It is worth noting the costs involved when different options are available. A term often used when discussing residential options is the provision of “24/7” services; sometimes this includes “1 to 1” support. The term is shorthand used to convey that a person needs a significant level of care, but is a term that should not be taken literally, or implemented lightly. The greatest cost component for LTSS is labor cost. Since 2018 any organization employing more than 11 people in New York City is required to pay a minimum wage of $15 per hour, and the minimum wage throughout the state will gradually increase over the next several years.[21] Including even basic benefits, training and compliance time, supervisory overhead, turnover and other management time the cost is closer to $20 per hour. One-on-one 24/7 care at $20 per hour would cost $174,720 per person annually. Not everyone needs this level of care. A more typical staffing pattern for a person with a high LTSS need might be sharing staff with two other people and attending a (separately funded) day program or job for six hours daily. The cost of the housing component of such an arrangement would be $20 x 18 hours x 5 days a week and 24 hours for 2 days at weekends for x 52 weeks a year, = $143,520 or ÷3= $47,840 per person. If the person does not require someone to be awake overnight and can be safe and secure as long as there is a Live-In Caregiver(LIC) who is asleep at night but ready to act in any emergency then the cost is further reduced – perhaps 10 hours of housing support (independent of any day work or program) per weekday and 16 hours per weekend shared by three people would cost $85,280 or $28,427 per person. Every hour matters.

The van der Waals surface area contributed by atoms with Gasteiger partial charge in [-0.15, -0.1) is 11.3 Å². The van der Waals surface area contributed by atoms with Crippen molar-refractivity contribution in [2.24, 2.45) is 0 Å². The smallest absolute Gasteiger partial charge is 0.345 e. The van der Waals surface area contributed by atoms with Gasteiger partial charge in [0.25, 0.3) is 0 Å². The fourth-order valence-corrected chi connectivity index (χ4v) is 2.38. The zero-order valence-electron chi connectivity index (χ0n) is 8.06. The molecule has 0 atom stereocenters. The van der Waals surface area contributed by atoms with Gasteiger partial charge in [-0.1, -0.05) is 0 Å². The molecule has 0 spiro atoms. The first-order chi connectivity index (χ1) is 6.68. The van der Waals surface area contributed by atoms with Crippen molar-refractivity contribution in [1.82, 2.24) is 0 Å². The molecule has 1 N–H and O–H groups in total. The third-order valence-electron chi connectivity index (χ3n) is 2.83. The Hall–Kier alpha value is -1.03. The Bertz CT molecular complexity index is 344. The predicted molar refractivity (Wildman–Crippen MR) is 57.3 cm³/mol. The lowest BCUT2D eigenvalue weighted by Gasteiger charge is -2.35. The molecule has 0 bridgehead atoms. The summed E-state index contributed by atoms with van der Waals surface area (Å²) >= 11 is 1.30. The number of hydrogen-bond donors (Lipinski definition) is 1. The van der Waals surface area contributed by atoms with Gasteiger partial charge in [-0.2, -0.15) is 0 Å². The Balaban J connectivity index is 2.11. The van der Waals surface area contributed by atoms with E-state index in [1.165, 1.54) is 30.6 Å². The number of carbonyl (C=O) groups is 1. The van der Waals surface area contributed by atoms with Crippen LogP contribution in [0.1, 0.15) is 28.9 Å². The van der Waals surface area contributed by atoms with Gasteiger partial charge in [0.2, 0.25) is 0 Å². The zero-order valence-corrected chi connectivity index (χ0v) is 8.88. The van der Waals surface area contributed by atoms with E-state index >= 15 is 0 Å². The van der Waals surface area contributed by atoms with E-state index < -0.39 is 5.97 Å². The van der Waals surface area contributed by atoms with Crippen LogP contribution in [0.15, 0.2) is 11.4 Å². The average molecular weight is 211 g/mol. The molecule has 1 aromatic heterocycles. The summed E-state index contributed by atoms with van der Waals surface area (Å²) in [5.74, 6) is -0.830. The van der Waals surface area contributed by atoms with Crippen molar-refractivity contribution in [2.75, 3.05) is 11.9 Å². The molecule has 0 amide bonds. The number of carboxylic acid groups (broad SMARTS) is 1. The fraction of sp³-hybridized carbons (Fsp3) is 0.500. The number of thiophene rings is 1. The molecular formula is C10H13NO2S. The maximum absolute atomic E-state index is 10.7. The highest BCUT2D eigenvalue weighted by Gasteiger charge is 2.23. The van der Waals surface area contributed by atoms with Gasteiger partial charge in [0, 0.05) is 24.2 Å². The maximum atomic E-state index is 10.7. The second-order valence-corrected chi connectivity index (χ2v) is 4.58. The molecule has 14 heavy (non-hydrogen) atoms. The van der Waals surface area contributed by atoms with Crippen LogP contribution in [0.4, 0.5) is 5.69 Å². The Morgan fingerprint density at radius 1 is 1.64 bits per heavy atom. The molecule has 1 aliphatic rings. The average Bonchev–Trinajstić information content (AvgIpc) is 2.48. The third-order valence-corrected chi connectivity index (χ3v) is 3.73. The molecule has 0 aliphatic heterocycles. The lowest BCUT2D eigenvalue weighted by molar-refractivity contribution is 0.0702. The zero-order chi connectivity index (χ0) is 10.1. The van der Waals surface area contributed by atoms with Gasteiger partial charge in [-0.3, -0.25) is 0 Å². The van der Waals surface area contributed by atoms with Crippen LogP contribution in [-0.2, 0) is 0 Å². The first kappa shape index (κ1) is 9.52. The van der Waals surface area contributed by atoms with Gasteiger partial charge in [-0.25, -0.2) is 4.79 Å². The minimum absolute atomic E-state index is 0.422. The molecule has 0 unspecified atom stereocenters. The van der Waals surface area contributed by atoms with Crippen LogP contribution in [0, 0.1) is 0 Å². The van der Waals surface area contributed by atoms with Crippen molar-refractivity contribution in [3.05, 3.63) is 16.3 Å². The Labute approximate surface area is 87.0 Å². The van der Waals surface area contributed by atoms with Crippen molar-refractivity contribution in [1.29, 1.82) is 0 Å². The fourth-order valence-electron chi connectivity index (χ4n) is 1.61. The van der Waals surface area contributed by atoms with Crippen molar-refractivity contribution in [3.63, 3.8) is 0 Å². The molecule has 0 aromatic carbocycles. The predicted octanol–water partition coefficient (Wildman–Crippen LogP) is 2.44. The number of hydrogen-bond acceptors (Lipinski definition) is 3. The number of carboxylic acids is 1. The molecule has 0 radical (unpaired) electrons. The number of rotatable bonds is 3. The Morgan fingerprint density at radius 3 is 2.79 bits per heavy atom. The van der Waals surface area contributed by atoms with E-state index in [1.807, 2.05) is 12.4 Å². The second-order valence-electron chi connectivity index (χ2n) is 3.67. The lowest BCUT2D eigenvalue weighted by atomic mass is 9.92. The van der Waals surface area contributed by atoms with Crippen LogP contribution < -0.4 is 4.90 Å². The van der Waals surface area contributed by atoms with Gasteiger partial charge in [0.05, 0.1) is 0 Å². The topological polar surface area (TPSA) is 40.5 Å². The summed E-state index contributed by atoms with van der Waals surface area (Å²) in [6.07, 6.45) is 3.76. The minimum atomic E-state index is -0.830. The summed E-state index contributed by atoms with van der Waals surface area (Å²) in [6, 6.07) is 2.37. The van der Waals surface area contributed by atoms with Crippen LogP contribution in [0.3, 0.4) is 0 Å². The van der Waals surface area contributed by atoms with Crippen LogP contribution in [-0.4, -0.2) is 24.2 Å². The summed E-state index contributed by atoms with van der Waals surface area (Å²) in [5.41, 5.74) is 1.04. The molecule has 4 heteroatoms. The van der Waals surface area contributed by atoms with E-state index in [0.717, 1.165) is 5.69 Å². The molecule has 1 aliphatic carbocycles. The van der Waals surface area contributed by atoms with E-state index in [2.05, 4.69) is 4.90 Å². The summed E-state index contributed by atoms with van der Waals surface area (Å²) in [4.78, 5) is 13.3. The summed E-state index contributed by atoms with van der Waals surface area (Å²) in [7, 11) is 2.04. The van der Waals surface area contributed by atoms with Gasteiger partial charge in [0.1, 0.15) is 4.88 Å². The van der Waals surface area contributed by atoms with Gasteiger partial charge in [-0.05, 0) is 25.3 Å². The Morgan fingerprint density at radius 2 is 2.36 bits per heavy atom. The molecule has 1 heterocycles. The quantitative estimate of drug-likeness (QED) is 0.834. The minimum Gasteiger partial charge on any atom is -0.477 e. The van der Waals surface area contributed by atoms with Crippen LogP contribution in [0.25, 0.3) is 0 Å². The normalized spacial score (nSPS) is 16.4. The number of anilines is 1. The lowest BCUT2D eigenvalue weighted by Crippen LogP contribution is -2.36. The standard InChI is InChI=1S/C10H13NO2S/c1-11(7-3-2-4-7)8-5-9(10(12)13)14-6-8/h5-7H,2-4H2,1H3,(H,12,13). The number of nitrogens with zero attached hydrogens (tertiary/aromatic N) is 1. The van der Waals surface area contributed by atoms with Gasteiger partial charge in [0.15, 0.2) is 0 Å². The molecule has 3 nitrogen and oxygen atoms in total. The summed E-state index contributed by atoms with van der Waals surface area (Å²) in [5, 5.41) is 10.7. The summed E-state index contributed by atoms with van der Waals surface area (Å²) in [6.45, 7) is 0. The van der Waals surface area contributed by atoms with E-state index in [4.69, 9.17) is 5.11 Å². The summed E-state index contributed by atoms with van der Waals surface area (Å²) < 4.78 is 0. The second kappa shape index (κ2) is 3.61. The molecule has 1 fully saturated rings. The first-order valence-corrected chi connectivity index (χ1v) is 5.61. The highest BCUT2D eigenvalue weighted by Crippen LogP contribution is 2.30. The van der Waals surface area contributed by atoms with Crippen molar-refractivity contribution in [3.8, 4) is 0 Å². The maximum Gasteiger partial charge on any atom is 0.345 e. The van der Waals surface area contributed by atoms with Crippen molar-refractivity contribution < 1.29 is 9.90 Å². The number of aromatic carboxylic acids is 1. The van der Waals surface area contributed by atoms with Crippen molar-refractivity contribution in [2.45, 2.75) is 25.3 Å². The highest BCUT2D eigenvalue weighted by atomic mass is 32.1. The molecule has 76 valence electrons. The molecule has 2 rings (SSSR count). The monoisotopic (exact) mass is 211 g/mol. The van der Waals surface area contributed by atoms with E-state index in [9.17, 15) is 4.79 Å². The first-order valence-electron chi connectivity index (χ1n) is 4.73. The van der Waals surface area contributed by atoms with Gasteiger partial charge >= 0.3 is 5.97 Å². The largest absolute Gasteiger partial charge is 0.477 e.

It goes without saying that given the demands of the work, all stakeholders need to find ways to improve hiring, training, rewarding and retaining people who work as DSPs. Such demanding work merits greater status. The higher level of skill, the lower the necessary staff ratio, and the more effective the care.

Are There Economies of Scale in Larger Settings that Make them more Sustainable?
Costs of housing and other LTSS vary across populations based on many factors - their level of support, where they live, who with, their own resources, history and medical needs. Pinning down the relative costs of different living environments is complex and research is not conclusive. It is clear that as people moved from institutions the costs for their personal care declined and the per capita costs of the people remaining in the institution increased due to the static facility costs. Equally true is that as people become more empowered to advocate for their community-based services, they are in some cases seeking higher levels of support. However, it is clear from research and experience that the following seem to be generally true:

  • When comparing levels of need arrived at using the Developmental Disability Profile (DDP) score, and the budgeting acuity scale of the Individual Service Planning Model (ISPM) it appears that people with moderate levels of support needs may be as well or better served in non certified settings than in certified settings, although the population in certified settings is likely to be older.
  • HCBS services are substantially less expensive than ICF services, evident for all comparisons involving similar person recipients. For HCBS recipients living in congregate settings, expenditures were above average compared to those recipients in non-congregate settings. [22]
  • Given the option of directing their own budget themselves or through their advocate, people tend to spend less than the cost of a congregate facility[23]
  • As the number of people living in a house increases past a certain point the number of staff in ancillary roles increases, e.g. cooking and cleaning are no longer DSP or resident tasks, such that past a certain level costs per capita actually increase rather than shrink. “Diseconomies” of scale begin to take effect.


The Perspective of a Person Living in a Certified Setting or a Non-Certified Setting
The best certified home would feel little different from the best non-certified home for the same number of people. It would feel like a home, not a mini-institution. There are several important differences however: